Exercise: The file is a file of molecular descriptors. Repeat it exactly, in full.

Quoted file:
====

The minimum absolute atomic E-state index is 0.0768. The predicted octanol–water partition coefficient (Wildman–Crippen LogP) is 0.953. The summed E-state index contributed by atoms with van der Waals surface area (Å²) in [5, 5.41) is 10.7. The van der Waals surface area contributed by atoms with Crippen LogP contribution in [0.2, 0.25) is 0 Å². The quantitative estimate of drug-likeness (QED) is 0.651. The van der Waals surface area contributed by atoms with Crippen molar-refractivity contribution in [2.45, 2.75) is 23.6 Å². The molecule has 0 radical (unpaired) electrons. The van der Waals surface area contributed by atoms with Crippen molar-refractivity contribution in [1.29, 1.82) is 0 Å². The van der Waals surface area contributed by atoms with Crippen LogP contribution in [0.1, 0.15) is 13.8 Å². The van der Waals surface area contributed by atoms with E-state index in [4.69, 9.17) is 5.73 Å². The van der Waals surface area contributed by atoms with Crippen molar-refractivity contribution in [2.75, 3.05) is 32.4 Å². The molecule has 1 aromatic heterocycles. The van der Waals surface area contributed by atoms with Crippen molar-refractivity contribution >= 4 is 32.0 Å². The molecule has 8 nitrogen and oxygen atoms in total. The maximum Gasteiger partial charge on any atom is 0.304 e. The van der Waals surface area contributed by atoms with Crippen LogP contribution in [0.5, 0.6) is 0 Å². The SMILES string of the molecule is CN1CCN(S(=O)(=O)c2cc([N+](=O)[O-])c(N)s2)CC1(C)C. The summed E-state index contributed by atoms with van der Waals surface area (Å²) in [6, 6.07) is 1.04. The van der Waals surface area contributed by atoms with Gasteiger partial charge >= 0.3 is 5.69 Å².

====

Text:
The minimum absolute atomic E-state index is 0.0768. The predicted octanol–water partition coefficient (Wildman–Crippen LogP) is 0.953. The summed E-state index contributed by atoms with van der Waals surface area (Å²) in [5, 5.41) is 10.7. The van der Waals surface area contributed by atoms with Crippen LogP contribution in [0.2, 0.25) is 0 Å². The quantitative estimate of drug-likeness (QED) is 0.651. The van der Waals surface area contributed by atoms with Crippen molar-refractivity contribution in [2.45, 2.75) is 23.6 Å². The molecule has 0 radical (unpaired) electrons. The van der Waals surface area contributed by atoms with Crippen molar-refractivity contribution in [1.29, 1.82) is 0 Å². The van der Waals surface area contributed by atoms with Crippen LogP contribution in [0.1, 0.15) is 13.8 Å². The van der Waals surface area contributed by atoms with E-state index in [4.69, 9.17) is 5.73 Å². The van der Waals surface area contributed by atoms with Crippen molar-refractivity contribution in [2.75, 3.05) is 32.4 Å². The molecule has 1 aromatic heterocycles. The van der Waals surface area contributed by atoms with Crippen molar-refractivity contribution >= 4 is 32.0 Å². The molecule has 8 nitrogen and oxygen atoms in total. The maximum Gasteiger partial charge on any atom is 0.304 e. The van der Waals surface area contributed by atoms with Crippen LogP contribution in [0.5, 0.6) is 0 Å². The SMILES string of the molecule is CN1CCN(S(=O)(=O)c2cc([N+](=O)[O-])c(N)s2)CC1(C)C. The summed E-state index contributed by atoms with van der Waals surface area (Å²) in [6, 6.07) is 1.04. The van der Waals surface area contributed by atoms with Gasteiger partial charge >= 0.3 is 5.69 Å².